- AFSCME Local 444 negotiations assesment 1997
- Preparing for Revolution: A discussion document
- The Internal lives of Revolutionary Organizations
- Socialist Alternative members: Questions and Answers
- Sanders: Our Alternative
- The Nature of the New European Left
- University of California workers and Unions
- An Invitation to Our Readers
- Facts For Working People Weekly Phone Conferences and Discussions
- Help open The AFL-CIO AIFLD Archives
Thursday, April 16, 2015
Low waged workers take action in 236 US cities.
In an unprecedented movement yesterday, April 15th, 2015, workers in 236 US cities either struck or demonstrated for a $15.00 an hour minimum wage and the right to join a union. Yesterday's actions were the most widespread in US history. Yesterday was a red letter day.
The consciousness is changing in the USA. Yes the balance of class forces remain in favor of the corporations. This is because this class has a monopoly over politics with its parties the Republicans and Democrats. It is because it owns and controls the mass media, the mass propaganda outlets, the TV stations, press etc. It is also because it controls the state apparatus, the cops with their body armor and their military vehicles and the armed forces with their weaponry. But as Bob Dylan sang: The Times They are a Changin'. This is shown by yesterdays movement in 236 cities. It was magnificent and inspiring. Workers and youth irrespective of gender, race, sexual orientation took to the streets together or struck together.
This movement is shifting the consciousness, shifting the national debate. The representatives of the corporations want to keep the debate on religion and so-called cultural issues but the mass of the population are now talking about something else. This really started with the Occupy Movement when it put on the agenda of the majority of the population the idea of 1%/99%. That is that 1% had the wealth and the 99% were either in or close to poverty. This idea has not been eradicated from US society. It is and will remain part of the national woodwork. Now a new idea has been added - low pay, poverty wages - two or three jobs needed to stay afloat while the rich have wealth never before seen in US society. No more than the 1%-99% idea will go away, the idea of ending low pay will not go away. It will not do so because it is rooted in the day to day reality of the overwhelming majority of the American people, the American working class. When ideas have a material base they will force their way to the surface.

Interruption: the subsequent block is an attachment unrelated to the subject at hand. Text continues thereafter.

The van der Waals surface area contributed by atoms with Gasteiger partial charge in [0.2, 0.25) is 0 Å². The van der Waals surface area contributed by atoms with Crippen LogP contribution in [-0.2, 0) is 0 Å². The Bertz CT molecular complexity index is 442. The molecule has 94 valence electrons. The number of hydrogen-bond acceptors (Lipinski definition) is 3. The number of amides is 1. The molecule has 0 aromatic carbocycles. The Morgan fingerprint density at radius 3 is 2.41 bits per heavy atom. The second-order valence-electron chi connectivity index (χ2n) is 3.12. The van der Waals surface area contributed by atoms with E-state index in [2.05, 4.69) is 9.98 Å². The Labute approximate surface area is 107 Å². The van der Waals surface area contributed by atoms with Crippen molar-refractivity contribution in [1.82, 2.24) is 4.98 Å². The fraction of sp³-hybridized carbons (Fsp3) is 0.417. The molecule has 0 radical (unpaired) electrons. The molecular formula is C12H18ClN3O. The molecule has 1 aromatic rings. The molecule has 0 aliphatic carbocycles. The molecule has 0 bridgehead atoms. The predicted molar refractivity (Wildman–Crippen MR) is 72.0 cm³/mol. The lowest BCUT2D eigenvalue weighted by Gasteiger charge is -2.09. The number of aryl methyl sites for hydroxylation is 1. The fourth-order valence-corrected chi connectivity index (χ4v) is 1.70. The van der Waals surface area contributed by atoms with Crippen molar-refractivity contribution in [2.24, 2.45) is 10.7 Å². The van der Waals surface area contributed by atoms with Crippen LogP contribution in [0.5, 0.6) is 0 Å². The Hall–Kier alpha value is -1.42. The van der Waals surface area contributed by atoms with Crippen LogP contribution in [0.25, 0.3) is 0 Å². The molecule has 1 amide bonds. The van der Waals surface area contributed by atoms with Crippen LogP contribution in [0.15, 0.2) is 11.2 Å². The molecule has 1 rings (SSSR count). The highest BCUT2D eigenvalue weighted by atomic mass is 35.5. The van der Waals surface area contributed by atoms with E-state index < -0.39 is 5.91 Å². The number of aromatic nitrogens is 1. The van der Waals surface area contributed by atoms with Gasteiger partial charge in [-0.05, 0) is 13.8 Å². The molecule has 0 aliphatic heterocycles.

But a question remains when there was such a movement yesterday, when there is such support for ending poverty and making the rich pay, why is the balance of class forces still on the side of the capitalist class, the corporations? The explanation for this is because the union leaders will not mobilize their forces to fight. There are 15 million members of trade unions in the US. They are concentrated in many of the industries such as transport, manufacturing, and the public sector. Key areas of the economy. Full time wage and salary workers have median weekly wages of $970 per week, non union of $763 per week. Plus being in a union brings with it better benefits, conditions and rights. The union leaders have the facts to go out and organize. So why do they not?
In my article yesterday I went a bit overboard in the heading because I was so angry at the union leaders for their refusal to fight. They practice the Team Concept, that is cooperating with the bosses in the work place and with the Democratic Party in politics. The overwhelming majority of the trade union leadership continue with these policies. The Service Employees International Union put resources into the Fight for Fifteen campaign and they are to be congratulated for this but even in that union the leader ship was initially split with a section saying they should not invest money in such a campaign when they were not sure they would get dues paying members out of it. A section of the leadership asked "Why should the union spend millions of dollars on a campaign that did not immediately net the organization dues-paying members?" (NYT April 16th.) Fortunately the union's leader, Mary Kay Henry prevailed and the union invested in the campaign.